American marine biologist Jane Lubchenco from Oregon State University has also jointly won the Tyler prize along with Gadgil, who is a D. D. Kosambi Visiting Research Professor in Interdisciplinary Studies at Goa University.
Gadgil is known for his work in preservation of ecology in the Western Ghats and has headed several expert panels in India on forest conservation. Both the recipients will share the $200,000 cash prize that is awarded for leadership in environment.
The Tyler prize was established by the late John and Alice Tyler in 1973, which is presently administered by the University of Southern California.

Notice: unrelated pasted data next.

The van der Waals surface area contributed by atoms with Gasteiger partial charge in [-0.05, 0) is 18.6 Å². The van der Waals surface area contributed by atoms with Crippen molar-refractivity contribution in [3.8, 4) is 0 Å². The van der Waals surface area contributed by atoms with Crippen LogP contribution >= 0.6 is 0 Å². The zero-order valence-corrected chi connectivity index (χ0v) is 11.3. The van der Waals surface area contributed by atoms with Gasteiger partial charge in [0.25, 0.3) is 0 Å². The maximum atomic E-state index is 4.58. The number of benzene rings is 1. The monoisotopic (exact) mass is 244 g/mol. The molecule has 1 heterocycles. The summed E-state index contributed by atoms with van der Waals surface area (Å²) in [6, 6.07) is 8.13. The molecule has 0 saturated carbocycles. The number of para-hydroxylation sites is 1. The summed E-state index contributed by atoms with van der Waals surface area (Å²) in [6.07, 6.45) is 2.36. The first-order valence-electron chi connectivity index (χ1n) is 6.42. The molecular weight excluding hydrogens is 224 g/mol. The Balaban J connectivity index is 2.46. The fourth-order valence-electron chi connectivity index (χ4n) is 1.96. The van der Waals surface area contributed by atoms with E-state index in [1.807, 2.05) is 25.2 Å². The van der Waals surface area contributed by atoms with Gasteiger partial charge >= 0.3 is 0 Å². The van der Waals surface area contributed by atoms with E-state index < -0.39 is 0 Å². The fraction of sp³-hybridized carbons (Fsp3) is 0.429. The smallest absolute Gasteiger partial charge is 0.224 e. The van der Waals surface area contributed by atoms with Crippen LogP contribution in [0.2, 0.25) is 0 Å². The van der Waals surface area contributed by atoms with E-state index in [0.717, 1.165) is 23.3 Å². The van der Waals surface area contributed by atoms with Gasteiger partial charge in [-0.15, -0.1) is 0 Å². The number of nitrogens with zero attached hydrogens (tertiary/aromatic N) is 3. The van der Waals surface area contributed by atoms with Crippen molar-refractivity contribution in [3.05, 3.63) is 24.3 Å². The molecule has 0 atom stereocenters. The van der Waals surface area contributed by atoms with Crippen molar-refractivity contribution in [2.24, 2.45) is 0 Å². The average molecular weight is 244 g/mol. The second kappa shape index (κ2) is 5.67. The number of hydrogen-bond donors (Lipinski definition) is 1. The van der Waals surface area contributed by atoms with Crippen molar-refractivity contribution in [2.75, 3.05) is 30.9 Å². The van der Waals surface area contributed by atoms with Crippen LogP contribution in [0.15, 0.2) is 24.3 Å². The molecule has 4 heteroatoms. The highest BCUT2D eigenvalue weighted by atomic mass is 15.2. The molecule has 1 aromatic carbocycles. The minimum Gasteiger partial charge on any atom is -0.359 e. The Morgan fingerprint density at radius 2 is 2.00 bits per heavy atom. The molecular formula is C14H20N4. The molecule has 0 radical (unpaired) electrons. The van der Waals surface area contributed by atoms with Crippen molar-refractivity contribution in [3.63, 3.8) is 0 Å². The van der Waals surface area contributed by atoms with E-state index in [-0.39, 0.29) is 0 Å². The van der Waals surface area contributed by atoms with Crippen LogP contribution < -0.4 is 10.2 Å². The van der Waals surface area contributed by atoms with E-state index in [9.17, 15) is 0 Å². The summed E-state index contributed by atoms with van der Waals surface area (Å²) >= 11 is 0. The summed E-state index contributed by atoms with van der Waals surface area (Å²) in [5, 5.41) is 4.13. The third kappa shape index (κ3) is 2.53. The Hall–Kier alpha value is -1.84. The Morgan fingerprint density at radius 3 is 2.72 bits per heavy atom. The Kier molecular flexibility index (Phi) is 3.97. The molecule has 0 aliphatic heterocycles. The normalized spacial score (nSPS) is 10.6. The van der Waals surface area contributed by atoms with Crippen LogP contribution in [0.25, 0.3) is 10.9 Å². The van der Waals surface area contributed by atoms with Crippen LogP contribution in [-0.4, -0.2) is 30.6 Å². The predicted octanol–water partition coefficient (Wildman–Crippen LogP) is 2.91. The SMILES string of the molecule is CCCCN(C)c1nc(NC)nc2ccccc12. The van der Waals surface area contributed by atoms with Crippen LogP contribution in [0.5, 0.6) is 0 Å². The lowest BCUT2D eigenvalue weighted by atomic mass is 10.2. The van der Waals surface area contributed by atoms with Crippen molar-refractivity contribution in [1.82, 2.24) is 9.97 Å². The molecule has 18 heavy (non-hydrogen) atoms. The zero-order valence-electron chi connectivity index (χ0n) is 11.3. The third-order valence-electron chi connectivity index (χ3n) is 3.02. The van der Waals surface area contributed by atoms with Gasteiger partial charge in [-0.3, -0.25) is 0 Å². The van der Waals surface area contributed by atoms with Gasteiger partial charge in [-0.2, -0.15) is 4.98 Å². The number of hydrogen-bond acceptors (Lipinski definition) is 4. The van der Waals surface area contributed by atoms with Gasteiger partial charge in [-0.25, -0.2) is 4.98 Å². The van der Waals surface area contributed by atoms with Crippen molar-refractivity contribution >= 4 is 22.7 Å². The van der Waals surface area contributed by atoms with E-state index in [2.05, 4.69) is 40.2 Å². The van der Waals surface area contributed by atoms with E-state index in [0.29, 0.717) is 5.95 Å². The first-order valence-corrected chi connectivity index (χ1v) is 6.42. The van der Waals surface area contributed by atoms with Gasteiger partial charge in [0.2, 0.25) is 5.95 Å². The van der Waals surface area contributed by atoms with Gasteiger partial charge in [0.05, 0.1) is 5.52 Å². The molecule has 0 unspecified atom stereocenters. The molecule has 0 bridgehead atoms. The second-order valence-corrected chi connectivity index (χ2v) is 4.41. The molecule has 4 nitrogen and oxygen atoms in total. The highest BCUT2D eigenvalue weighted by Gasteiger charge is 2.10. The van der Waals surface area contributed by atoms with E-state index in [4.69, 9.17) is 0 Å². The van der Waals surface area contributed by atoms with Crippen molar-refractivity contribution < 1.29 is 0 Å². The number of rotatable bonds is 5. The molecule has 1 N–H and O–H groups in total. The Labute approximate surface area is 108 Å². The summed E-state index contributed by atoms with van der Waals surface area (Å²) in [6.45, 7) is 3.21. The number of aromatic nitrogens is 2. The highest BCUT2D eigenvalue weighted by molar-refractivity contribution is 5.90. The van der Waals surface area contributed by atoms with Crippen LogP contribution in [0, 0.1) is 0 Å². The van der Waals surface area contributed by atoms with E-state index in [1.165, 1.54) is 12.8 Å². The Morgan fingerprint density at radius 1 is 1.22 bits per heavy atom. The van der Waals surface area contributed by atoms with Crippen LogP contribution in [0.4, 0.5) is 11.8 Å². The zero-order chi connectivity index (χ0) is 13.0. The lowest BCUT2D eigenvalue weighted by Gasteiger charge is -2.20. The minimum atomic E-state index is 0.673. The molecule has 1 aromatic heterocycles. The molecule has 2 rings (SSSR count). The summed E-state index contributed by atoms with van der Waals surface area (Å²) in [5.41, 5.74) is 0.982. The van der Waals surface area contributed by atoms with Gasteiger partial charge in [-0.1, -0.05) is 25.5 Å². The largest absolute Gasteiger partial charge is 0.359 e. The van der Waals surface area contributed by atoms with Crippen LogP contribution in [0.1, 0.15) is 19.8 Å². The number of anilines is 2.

Gadgil has reportedly set up new methods to look after the biodiversity through “people’s biodiversity registers” in conjunction with India’s Biological Diversity Act and helped reform resource management in India, leading to increased forest preservation in culturally significant locations such as Silent Valley National Park.
The Tyler Prize Executive Committee will hold a Banquet and an award ceremony on April 24 to honor both Gadgil and Lubencho.
Gadgil who was born in Pune in 1942 had completed his M sc. in zoology from Bombay University. He received a Ph.D. in Biology for his thesis in mathematical ecology from Harvard University. After receiving a IBM fellowship from the Harvard computing center, he stayed on at the university as a lecturer in biology. Gadgil returned to India in 1971 to support the applications of ecological research and began his work as a scientific officer for the Maharashtra Association for Cultivation of Science in Pune.